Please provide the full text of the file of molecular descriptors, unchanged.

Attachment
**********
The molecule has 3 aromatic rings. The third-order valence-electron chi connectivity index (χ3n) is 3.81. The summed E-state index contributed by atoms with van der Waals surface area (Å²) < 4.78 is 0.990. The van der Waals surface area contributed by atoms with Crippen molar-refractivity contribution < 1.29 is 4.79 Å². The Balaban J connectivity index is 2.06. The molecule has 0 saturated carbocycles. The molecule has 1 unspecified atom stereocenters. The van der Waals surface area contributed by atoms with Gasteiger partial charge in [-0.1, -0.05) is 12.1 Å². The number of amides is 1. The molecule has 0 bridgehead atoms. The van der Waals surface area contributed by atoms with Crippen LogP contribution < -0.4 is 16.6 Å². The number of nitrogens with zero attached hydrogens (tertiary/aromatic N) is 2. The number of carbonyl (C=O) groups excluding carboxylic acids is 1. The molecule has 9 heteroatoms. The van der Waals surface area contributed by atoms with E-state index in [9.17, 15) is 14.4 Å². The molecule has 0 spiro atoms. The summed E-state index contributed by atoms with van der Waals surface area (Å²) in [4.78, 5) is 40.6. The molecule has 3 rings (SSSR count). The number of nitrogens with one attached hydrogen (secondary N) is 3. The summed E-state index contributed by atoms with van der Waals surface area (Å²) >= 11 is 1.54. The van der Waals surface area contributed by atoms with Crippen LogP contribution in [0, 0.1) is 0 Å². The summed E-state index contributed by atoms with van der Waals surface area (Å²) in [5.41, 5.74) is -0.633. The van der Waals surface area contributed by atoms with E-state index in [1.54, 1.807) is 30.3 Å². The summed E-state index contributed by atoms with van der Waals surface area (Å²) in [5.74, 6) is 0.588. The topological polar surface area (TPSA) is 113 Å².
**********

The molecule has 3 aromatic rings. The third-order valence-electron chi connectivity index (χ3n) is 3.81. The summed E-state index contributed by atoms with van der Waals surface area (Å²) < 4.78 is 0.990. The van der Waals surface area contributed by atoms with Crippen molar-refractivity contribution < 1.29 is 4.79 Å². The Balaban J connectivity index is 2.06. The molecule has 0 saturated carbocycles. The molecule has 1 unspecified atom stereocenters. The van der Waals surface area contributed by atoms with Gasteiger partial charge in [-0.1, -0.05) is 12.1 Å². The number of amides is 1. The molecule has 0 bridgehead atoms. The van der Waals surface area contributed by atoms with Crippen LogP contribution < -0.4 is 16.6 Å². The number of nitrogens with zero attached hydrogens (tertiary/aromatic N) is 2. The number of carbonyl (C=O) groups excluding carboxylic acids is 1. The molecule has 9 heteroatoms. The van der Waals surface area contributed by atoms with E-state index in [9.17, 15) is 14.4 Å². The molecule has 0 spiro atoms. The summed E-state index contributed by atoms with van der Waals surface area (Å²) in [4.78, 5) is 40.6. The molecule has 3 rings (SSSR count). The number of nitrogens with one attached hydrogen (secondary N) is 3. The summed E-state index contributed by atoms with van der Waals surface area (Å²) >= 11 is 1.54. The van der Waals surface area contributed by atoms with Crippen LogP contribution in [0, 0.1) is 0 Å². The summed E-state index contributed by atoms with van der Waals surface area (Å²) in [5.41, 5.74) is -0.633. The van der Waals surface area contributed by atoms with E-state index in [1.54, 1.807) is 30.3 Å². The summed E-state index contributed by atoms with van der Waals surface area (Å²) in [5.74, 6) is 0.588. The topological polar surface area (TPSA) is 113 Å².